i feel so stuck

i feel so stuck
Photo by Ahmed Nishaath / Unsplash
"I'm doing terribly mentally and getting out of bed each morning feels harder and harder. i feel so stuck"

This was a text I received from a 25-year-old yesterday. It is a conversation that has become far too common, and the likelihood is you have had a similar discussion. Or you may have said this to someone recently. 

When depression sinks in, we often withdraw from many activities due to low energy and a lack of interest. It feels like we are wearing an unnaturally heavy coat that can't be shaken off.

Then, the spiral begins. 

A Scenario Of The Depression Spiral

Jenny's depression started so subtly that she didn't even notice it. She had been busy with various responsibilities at work and the start of the school year for her kids. Then her dad fell and broke a couple ribs, which took extra time from her already busy schedule. She stopped going to the gym for 45 minutes after work to conserve energy. She also found it hard to concentrate, so the reading before bed tapered, as did monthly night outs with her girlfriends. Even lunches with her co-workers started dwindling because her energy felt deflated. 

Weekends began to change. Before, she could easily be found drinking tea on the back porch or planning a camping trip with the family. Depression caused Jenny's world to shrink, as it does for so many people. Weekends turned into weekends binge-watching a screen, and work lunches turned into her office door being shut. 

The depression spiral is a scary turn of events. It can turn the most satisfying life into one entirely unrecognizable, with you in the middle of it all. As we continue spiraling, we amplify isolation.

Why Do We Avoid Activities?

Jenny's avoidance behavior makes sense if you consider the consequences of depression. Take, for example, her refusal to grab lunch with her co-workers. Once an enjoyable experience, Jenny now plays a new scenario out in her mind. 

She will have to muster up the energy to go, only to face the possible questions of how she is doing or what she has been up to lately. It's overwhelming. Eating alone in her office is predictable, and feels safe. Every time she closes her door, she breathes a sigh of relief, which only reinforces her pattern of avoidance. 

Soon, she adopts a new narrative about herself: I'm someone who prefers to be alone. 

SimultaneouslyJenny is forgetting the positives that come from eating with her work friends. While she might feel awkward at first, in the past, she really enjoyed those lunches. More often than not, she would return to her office feeling energized and rejuvenated for the afternoon. 

Two Power Factors Drive Avoidance of Activities

  1. An instant feeling of relief when we successfully avoid what we anticipate to be challenging.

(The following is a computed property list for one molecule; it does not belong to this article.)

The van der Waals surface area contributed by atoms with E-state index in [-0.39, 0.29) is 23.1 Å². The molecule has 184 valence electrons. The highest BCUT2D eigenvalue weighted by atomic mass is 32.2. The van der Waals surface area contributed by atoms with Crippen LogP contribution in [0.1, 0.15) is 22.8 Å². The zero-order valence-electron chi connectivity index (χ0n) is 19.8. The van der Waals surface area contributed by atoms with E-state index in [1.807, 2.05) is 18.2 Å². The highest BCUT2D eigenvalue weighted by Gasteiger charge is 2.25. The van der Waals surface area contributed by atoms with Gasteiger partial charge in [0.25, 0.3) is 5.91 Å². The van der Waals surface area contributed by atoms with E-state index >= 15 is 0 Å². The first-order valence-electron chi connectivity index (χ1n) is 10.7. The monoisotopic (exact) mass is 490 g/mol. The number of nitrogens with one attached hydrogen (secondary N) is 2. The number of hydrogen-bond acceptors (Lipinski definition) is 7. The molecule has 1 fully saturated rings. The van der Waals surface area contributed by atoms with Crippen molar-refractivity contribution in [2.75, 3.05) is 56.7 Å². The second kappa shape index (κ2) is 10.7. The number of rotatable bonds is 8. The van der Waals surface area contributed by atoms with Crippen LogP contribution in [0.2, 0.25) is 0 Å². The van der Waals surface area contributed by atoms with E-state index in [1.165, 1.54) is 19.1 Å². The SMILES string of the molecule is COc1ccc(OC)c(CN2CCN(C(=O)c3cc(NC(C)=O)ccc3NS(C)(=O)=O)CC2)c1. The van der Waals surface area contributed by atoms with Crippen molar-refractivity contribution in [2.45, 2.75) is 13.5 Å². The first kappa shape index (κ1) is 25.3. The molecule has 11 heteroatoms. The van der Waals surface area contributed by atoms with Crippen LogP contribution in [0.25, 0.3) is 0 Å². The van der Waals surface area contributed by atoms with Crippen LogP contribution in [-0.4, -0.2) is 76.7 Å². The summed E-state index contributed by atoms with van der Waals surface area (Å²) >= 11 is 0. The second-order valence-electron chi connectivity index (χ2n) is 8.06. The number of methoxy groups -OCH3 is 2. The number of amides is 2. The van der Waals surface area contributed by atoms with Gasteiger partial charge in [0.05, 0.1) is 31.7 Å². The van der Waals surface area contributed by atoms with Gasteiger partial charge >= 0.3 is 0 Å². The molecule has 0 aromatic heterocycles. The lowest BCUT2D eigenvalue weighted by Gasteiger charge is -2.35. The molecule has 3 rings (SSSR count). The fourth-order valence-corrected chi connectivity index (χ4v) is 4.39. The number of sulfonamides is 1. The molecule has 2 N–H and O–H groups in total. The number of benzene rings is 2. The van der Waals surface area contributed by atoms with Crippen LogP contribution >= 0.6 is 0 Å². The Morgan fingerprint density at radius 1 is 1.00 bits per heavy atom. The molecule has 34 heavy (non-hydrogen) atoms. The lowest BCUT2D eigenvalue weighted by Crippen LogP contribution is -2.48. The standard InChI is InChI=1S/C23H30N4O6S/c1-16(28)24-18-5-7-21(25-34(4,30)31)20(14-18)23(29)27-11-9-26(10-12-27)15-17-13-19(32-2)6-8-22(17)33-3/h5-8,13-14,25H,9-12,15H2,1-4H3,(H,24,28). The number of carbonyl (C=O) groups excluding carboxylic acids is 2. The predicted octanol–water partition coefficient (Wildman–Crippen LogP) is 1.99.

2. The absence of gratification when participating in an activity erodes our enthusiasm for it. 

Behavioral activation aims to disrupt these recurring patterns.

Lead With Action, Not Feeling

Like Jenny, many people wait until they feel better to get back to the things they enjoy. A more effective approach is to gradually start doing rewarding activities, even if you don't feel like it. 

Especially when you don't feel like it!

This became all too clear for me when I began writing. I love the idea of writing, but it can be a slow, begrudging process some days. But I show up. I do it.

Not because I always feel like it but because consistency is the key to unlocking life. Consistently do the right things, even when you don't feel like it. 

Action seems to follow feeling, but really action and feeling go together, and by regulating the action, which is under the more direct control of the will, we can indirectly regulate the feeling, which is not. - William James (1911)

How Do I Find The Motivation?

Many people think about motivation as a mysterious, elusive force that we avidly chase in the hope that it will bestow upon us the vitality required to complete our responsibilities.

Motivation isn't like a mystical fairy dust that magically pulls us off the couch; it's the outcome of action.

Motivation follows action, not the other way around. I call this the "Just Start Method," which I regularly use when my drive wanes.

The most challenging part of any project is always the first step, but it is also when the change begins. Instead of waiting for motivation to strike, take action - any action, no matter how halting or flawed. 

Action creates momentum. 

Momentum leads to change.

This momentum is analogous to a snowball rolling down a hill, gradually increasing in size and power until it becomes an unstoppable juggernaut. As you take action, you will see progress, which is a powerful motivator.

Your brain begins to realize, "I can actually do this," and you find yourself riding the incentive wave, feeling stronger and stronger.

Take any step toward your goal instead, and watch as inspiration enthusiastically joins you on your path.

The Formula Of Change

I gave the sender of that message a next step. It was clear and actionable, but I left it up to her to decide what she would do with it. Ultimately, we cannot make the horse drink, only lead it to water. 

If you feel stuck like this young woman, realize there are next steps you can take, but only you can take them. Remember this formula:


  • The D is your dissatisfaction with how things currently are.
  • The V is your vision for the future.
  • The F is the first step you're going to take.
  • And the R is your resistance to change. 

When your dissatisfaction is deep enough, your vision big enough, and your first steps clear enough, you'll overcome resistance and actually change.